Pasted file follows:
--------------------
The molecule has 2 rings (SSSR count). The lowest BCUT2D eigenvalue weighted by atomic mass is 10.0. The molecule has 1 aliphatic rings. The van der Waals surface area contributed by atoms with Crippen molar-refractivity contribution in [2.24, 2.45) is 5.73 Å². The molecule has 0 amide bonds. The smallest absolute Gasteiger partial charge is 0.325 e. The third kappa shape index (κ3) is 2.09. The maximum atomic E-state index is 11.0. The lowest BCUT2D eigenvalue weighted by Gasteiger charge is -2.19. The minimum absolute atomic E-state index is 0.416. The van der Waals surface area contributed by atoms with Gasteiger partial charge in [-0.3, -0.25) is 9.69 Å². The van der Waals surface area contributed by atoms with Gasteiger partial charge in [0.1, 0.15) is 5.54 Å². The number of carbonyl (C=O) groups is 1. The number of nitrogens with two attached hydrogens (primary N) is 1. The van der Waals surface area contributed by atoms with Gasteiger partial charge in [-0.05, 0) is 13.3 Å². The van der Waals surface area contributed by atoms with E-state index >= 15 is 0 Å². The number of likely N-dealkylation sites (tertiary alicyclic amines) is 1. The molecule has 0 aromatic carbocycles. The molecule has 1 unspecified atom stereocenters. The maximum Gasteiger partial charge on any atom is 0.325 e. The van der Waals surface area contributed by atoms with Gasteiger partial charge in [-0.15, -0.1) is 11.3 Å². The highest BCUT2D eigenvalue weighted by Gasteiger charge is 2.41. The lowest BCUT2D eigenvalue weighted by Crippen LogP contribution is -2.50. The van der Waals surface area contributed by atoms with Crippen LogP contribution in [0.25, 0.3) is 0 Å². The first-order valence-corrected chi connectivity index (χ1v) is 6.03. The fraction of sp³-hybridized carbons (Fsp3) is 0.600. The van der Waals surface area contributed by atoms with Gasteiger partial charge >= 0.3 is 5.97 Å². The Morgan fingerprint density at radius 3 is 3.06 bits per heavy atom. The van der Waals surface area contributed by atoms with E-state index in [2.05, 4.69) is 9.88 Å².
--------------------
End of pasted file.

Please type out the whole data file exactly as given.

The molecule has 2 rings (SSSR count). The lowest BCUT2D eigenvalue weighted by atomic mass is 10.0. The molecule has 1 aliphatic rings. The van der Waals surface area contributed by atoms with Crippen molar-refractivity contribution in [2.24, 2.45) is 5.73 Å². The molecule has 0 amide bonds. The smallest absolute Gasteiger partial charge is 0.325 e. The third kappa shape index (κ3) is 2.09. The maximum atomic E-state index is 11.0. The lowest BCUT2D eigenvalue weighted by Gasteiger charge is -2.19. The minimum absolute atomic E-state index is 0.416. The van der Waals surface area contributed by atoms with Gasteiger partial charge in [-0.3, -0.25) is 9.69 Å². The van der Waals surface area contributed by atoms with Gasteiger partial charge in [0.1, 0.15) is 5.54 Å². The number of carbonyl (C=O) groups is 1. The number of nitrogens with two attached hydrogens (primary N) is 1. The van der Waals surface area contributed by atoms with Gasteiger partial charge in [-0.05, 0) is 13.3 Å². The van der Waals surface area contributed by atoms with E-state index >= 15 is 0 Å². The number of likely N-dealkylation sites (tertiary alicyclic amines) is 1. The molecule has 0 aromatic carbocycles. The molecule has 1 unspecified atom stereocenters. The maximum Gasteiger partial charge on any atom is 0.325 e. The van der Waals surface area contributed by atoms with Gasteiger partial charge in [-0.15, -0.1) is 11.3 Å². The highest BCUT2D eigenvalue weighted by Gasteiger charge is 2.41. The lowest BCUT2D eigenvalue weighted by Crippen LogP contribution is -2.50. The van der Waals surface area contributed by atoms with Crippen LogP contribution in [0.25, 0.3) is 0 Å². The first-order valence-corrected chi connectivity index (χ1v) is 6.03. The fraction of sp³-hybridized carbons (Fsp3) is 0.600. The van der Waals surface area contributed by atoms with Gasteiger partial charge >= 0.3 is 5.97 Å². The Morgan fingerprint density at radius 3 is 3.06 bits per heavy atom. The van der Waals surface area contributed by atoms with E-state index in [2.05, 4.69) is 9.88 Å².